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Oíche Fhéile Eoin / St. John's Eve

easy grammar tips poems in irish

Do you remember this poem from your schooldays? It has a feeling of summer about it, doesn't it? Imagine heading off in a little boat and not returning until midsummer, Oíche Fhéile Eoin / the eve of the feast day of John the Baptist. You can also use this poem to start to understand how to use words relating to direction in Irish.


Christian Feast Days with Pagan Roots!

Lá Fhéile Eoin / the Feast Day of St. John the Baptist is celebrated on June 24th. As with most feast days in Ireland the evening before the feast day is the main focus of the celebration: Oíche Fhéile Eoin / St. John's Eve.

St. John's Eve happens around the town of the summer solstice, when pagan celebrations to celebrate midsummer were held in the northern hemisphere. It's yet another example of a pagan holiday hijacked by the Christian calendar!


Tinte cnámh / Bonfires

As with many other pagan celebrations tinte cnámh / bonfires were burned on St. John's Eve, to bring blessings for the summer on the crops. Ashes from the bonfires were scattered on the fields to bring good luck. The tradition of lighting a bonfire on Oíche Fhéile Eoin continues in many parts of Ireland to this day.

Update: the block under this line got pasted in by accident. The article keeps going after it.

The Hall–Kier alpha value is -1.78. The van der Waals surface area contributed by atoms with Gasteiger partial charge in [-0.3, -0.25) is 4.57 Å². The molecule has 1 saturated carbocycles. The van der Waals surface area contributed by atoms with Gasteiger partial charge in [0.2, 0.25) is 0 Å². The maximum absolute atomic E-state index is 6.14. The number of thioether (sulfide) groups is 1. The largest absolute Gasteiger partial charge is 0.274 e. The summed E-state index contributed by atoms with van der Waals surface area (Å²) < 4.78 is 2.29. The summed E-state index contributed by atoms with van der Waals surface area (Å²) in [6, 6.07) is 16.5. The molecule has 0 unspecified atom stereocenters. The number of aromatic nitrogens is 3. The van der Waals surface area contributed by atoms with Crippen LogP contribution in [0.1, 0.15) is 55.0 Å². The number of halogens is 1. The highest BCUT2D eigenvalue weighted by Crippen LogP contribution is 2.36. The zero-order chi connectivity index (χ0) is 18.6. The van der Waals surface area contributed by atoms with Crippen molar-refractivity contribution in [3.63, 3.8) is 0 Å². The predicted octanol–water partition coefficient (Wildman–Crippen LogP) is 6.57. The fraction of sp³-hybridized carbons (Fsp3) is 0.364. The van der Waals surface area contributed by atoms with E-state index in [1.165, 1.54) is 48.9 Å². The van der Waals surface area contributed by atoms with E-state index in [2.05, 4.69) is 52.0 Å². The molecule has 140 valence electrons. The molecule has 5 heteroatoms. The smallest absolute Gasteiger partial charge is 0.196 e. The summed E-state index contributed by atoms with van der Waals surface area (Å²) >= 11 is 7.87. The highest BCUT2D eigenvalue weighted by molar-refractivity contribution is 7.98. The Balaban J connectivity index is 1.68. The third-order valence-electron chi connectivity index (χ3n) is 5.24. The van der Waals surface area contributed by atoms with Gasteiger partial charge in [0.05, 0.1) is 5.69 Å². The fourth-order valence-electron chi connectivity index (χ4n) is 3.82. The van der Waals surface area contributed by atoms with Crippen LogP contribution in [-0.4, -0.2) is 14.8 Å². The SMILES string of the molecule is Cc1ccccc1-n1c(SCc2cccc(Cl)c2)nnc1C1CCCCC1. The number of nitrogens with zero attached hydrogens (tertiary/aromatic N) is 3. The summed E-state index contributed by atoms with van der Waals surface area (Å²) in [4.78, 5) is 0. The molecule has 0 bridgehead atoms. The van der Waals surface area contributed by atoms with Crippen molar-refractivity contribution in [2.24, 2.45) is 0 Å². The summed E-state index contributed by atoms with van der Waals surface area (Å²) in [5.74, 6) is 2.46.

Grianstad / Solstice

Oíche Fhéile Eoin happens around the time of grianstad an tsamhraidh / the summer solstice. On this day the sun appears at its highest point in the sky in the northern hemisphere. This position changes very little for several days. The word 'grianstad' literally means 'sun stop' as it appears as if the sun has stopped moving in the days before and after the summer solstice.


Directions in Irish

Learning directions in Irish is notoriously tricky! This is because the word used to describe traveling in a particular direction is different to the word used to describe returning from a particular direction!

Listen to this poem and notice the directions mentioned:

Crochfaidh mé seolta / I will put up the sails

Is rachaidh mé siar / and I will go west

'Is go hOíche Fhéile Eoin / and until St. John's Eve

Ní thiocfaidh mé aniar / I won't return (lit. I won't come back from the west)


Ag dul siar / Going west

When traveling westwards the word 'siar' is used.

If you know the song 'Trasna na dTonnta' you will already have come across this word:

Trasna na dTonnta / Across the waves

ag dul siar / going west

ag dul siar / going west


Ag teacht aniar / returning from the west

When returning from the west the word 'aniar' is used. (Notice that 'siar' and 'aniar' both contain 'iar')

Think of this little poem in order to remember when to use 'siar' and when to use 'aniar'.

Let's leave travel to and from the east for another day!


How to learn Irish

Using poems like this is a great way to learn Irish. Listen to the pronunciation while reading the words and start to connect the letters with the correct sounds of Irish. If you enjoy learning Irish through poetry make sure to check out the Learn Irish Through Poetry course. There are lots of other courses available to help you learn Irish online the most effective way with All About Irish. If you're not sure which course is the right one for you please contact me here.


More poems in Irish

Click on the links below to enjoy some more poems in Irish:

Fill Arís le Seán Ó Riordáin

An tEarrach Thiar le Máirtín Ó Direáin

Na Blátha Craige le Liam Ó Flaithearta

Oíche Nollaig na mBan le Seán Ó Riordáin

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